G. Eric Nielson, Medical Malpractice Law Firm


The Dangers of Tissue Transplants

Salt Lake City, Tooele and Price, Utah

Organ Donors: Saving Lives?

People decide to be organ donors with the intention of saving another person’s life once their time on this earth is over. Nobody thinks about the possibility that their tissue might not be properly disinfected and actually lead to the death of the person in need.

But sadly, this situation is a reality.

About 1 million people undergo operations every year that use tissues from donated dead bodies. Most of the time, these parts are sufficiently treated to kill bacteria and are kept at the cold temperature necessary to ensure their safe preservation.

While most tissue transplants go flawlessly, there are times when things go wrong—and the results are tragic.

These types of tissue transplants have made recent headlines after several healthy men died following a routine knee surgery. It was discovered that the tissue contained a bacteria that caused severe abdominal pain, a sharp drop in blood pressure and septic shock.

FDA’s Role

The Food and Drug Administration is responsible for tissue safety and is aware of these sorts of problems.

At every step in the process, from funeral homes to hospitals and doctors’ offices, where patients receiving various organs and tissue—poor monitoring creates a dangerous situation for the hopeful recipient.

But every year, health officials seem to find a new germ that spreads through tissue. And each year, the FDA inspects a smaller and smaller portion of tissue distribution companies. Other times, the administration will inspect but fail to adequately follow up.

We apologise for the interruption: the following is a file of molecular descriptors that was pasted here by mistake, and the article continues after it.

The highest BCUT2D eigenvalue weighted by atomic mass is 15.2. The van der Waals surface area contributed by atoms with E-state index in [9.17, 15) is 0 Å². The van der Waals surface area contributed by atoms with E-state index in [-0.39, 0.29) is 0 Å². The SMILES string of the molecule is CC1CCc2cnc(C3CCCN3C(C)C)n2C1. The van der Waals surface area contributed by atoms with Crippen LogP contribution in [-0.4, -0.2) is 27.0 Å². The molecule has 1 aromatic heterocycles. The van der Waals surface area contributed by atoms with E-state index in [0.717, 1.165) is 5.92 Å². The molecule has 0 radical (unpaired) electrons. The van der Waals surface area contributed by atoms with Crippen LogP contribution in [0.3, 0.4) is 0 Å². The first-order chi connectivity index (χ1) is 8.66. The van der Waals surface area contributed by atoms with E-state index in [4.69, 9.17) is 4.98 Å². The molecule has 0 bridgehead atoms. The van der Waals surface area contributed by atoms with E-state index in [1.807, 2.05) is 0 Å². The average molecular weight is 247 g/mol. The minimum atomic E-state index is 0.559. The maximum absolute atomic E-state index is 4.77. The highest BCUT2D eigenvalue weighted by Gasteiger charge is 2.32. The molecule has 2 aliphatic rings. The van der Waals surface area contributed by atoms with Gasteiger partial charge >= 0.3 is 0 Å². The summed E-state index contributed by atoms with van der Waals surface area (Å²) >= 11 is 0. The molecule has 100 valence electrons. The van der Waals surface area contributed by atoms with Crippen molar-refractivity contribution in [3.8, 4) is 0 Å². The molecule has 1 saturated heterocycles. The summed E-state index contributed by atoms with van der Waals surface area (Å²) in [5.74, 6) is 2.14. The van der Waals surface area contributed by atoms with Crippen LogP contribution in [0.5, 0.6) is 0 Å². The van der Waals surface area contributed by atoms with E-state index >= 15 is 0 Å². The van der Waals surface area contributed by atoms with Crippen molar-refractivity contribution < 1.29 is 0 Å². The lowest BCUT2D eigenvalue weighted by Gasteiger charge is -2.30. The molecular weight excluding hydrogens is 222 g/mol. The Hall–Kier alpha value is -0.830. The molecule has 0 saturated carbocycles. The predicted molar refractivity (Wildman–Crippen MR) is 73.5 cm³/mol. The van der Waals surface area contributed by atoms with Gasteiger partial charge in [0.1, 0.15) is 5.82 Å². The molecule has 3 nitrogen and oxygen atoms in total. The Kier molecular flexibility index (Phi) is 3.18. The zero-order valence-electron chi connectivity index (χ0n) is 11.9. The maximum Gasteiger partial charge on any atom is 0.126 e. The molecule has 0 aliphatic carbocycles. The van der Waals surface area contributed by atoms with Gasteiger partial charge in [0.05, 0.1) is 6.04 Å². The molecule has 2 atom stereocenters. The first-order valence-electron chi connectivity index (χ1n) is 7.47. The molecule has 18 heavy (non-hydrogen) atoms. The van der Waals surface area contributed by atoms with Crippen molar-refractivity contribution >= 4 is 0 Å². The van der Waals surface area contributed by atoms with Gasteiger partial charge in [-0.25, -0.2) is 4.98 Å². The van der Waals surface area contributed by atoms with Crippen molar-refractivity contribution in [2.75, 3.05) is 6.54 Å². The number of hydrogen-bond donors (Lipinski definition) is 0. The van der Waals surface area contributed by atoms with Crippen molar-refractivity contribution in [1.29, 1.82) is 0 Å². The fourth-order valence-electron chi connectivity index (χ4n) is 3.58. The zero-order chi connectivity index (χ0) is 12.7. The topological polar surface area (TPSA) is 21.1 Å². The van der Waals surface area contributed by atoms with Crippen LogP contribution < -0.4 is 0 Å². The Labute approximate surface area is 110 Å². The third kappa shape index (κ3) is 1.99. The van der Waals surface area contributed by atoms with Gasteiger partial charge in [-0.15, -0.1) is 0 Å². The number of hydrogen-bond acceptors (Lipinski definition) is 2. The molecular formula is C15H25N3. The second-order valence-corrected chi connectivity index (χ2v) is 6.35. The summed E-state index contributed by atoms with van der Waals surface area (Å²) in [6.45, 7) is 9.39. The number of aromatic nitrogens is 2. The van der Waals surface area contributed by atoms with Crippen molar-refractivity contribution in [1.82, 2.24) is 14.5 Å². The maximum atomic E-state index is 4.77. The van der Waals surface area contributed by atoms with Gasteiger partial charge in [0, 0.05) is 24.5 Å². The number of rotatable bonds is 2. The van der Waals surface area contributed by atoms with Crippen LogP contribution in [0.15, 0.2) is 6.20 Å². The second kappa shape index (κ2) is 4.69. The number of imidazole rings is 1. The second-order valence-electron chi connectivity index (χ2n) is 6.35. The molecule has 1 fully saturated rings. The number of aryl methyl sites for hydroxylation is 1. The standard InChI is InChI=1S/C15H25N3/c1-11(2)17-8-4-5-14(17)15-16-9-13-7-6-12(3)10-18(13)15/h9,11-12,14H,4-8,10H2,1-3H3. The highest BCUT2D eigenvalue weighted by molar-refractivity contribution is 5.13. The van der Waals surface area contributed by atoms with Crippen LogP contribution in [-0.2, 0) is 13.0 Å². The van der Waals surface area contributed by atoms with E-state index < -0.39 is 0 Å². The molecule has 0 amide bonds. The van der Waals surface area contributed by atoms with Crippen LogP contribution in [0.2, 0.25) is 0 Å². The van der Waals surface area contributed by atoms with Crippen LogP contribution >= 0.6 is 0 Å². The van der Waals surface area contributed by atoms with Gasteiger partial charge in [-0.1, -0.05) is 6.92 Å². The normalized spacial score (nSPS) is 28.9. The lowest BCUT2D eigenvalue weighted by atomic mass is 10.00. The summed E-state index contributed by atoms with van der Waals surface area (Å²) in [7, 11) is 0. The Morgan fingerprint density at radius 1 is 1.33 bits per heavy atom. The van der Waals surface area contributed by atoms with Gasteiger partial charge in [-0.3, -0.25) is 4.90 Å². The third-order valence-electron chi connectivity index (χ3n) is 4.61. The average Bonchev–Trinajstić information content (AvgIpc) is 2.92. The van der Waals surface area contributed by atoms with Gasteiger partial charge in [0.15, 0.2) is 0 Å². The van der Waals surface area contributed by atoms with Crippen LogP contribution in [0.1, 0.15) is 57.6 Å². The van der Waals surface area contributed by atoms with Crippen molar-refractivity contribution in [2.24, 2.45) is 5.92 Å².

For example, in 2003 the FDA found that the New Jersey company Biomedical Tissue Services, was not documenting what it did with the tissue not suited for transplant. Once Biomedical Tissue Services sent a letter stating they had resolved the problem, the FDA laid the matter to rest. But for two more years, thousands of people were sent unsuitable tissue that was later used in transplant surgery.

On the Other End

On the receiving end, doctors tend to know little about the history of the tissue they use. Some hospitals purchase it as they do other supplies-assessing price and availability. Not all patients are told that the tissue they are receiving is from a cadaver, nor are they given the option of alternative treatments.

To learn more about how medical mistakes can affect your health and well being, or if you think you have a medical malpractice case in the Salt Lake City area, please contact G. Eric Nielson & Associates today to schedule your free consultation.

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